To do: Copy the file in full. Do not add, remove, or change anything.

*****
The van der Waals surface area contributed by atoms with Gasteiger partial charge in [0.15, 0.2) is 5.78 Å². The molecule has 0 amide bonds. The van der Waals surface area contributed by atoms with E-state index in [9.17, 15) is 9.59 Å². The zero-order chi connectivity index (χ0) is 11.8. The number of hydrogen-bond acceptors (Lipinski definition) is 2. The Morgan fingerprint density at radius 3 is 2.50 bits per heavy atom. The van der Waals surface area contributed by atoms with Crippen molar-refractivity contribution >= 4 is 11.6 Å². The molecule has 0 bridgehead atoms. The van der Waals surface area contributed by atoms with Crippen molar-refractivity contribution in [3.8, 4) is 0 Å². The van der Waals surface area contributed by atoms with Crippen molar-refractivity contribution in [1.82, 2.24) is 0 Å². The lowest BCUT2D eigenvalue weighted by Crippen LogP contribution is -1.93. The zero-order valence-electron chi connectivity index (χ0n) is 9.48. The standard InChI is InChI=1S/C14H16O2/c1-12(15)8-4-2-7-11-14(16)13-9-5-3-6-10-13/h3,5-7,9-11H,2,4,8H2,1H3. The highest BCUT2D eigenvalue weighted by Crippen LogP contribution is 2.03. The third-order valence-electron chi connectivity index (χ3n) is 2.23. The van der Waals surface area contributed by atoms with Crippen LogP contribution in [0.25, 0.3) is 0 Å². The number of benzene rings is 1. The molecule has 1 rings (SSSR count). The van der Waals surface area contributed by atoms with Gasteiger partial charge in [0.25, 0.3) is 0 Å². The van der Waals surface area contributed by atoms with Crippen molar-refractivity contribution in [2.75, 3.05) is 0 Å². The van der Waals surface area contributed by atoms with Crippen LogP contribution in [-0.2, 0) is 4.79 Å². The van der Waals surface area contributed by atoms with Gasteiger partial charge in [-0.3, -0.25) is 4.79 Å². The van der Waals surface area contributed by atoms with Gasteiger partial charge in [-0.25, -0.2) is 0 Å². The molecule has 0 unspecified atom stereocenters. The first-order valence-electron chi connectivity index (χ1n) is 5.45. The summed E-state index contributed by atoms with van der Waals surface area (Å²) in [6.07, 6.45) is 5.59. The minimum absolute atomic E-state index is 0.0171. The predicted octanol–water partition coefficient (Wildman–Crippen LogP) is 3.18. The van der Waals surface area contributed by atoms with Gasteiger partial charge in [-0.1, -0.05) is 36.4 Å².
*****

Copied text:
The van der Waals surface area contributed by atoms with Gasteiger partial charge in [0.15, 0.2) is 5.78 Å². The molecule has 0 amide bonds. The van der Waals surface area contributed by atoms with E-state index in [9.17, 15) is 9.59 Å². The zero-order chi connectivity index (χ0) is 11.8. The number of hydrogen-bond acceptors (Lipinski definition) is 2. The Morgan fingerprint density at radius 3 is 2.50 bits per heavy atom. The van der Waals surface area contributed by atoms with Crippen molar-refractivity contribution >= 4 is 11.6 Å². The molecule has 0 bridgehead atoms. The van der Waals surface area contributed by atoms with Crippen molar-refractivity contribution in [3.8, 4) is 0 Å². The van der Waals surface area contributed by atoms with Crippen molar-refractivity contribution in [1.82, 2.24) is 0 Å². The lowest BCUT2D eigenvalue weighted by Crippen LogP contribution is -1.93. The zero-order valence-electron chi connectivity index (χ0n) is 9.48. The standard InChI is InChI=1S/C14H16O2/c1-12(15)8-4-2-7-11-14(16)13-9-5-3-6-10-13/h3,5-7,9-11H,2,4,8H2,1H3. The highest BCUT2D eigenvalue weighted by Crippen LogP contribution is 2.03. The third-order valence-electron chi connectivity index (χ3n) is 2.23. The van der Waals surface area contributed by atoms with Crippen LogP contribution in [0.25, 0.3) is 0 Å². The number of benzene rings is 1. The molecule has 1 rings (SSSR count). The van der Waals surface area contributed by atoms with Gasteiger partial charge in [0.25, 0.3) is 0 Å². The van der Waals surface area contributed by atoms with Crippen molar-refractivity contribution in [2.75, 3.05) is 0 Å². The van der Waals surface area contributed by atoms with Crippen LogP contribution in [-0.2, 0) is 4.79 Å². The van der Waals surface area contributed by atoms with Gasteiger partial charge in [-0.3, -0.25) is 4.79 Å². The van der Waals surface area contributed by atoms with Gasteiger partial charge in [-0.25, -0.2) is 0 Å². The molecule has 0 unspecified atom stereocenters. The first-order valence-electron chi connectivity index (χ1n) is 5.45. The summed E-state index contributed by atoms with van der Waals surface area (Å²) in [6.07, 6.45) is 5.59. The minimum absolute atomic E-state index is 0.0171. The predicted octanol–water partition coefficient (Wildman–Crippen LogP) is 3.18. The van der Waals surface area contributed by atoms with Gasteiger partial charge in [-0.1, -0.05) is 36.4 Å².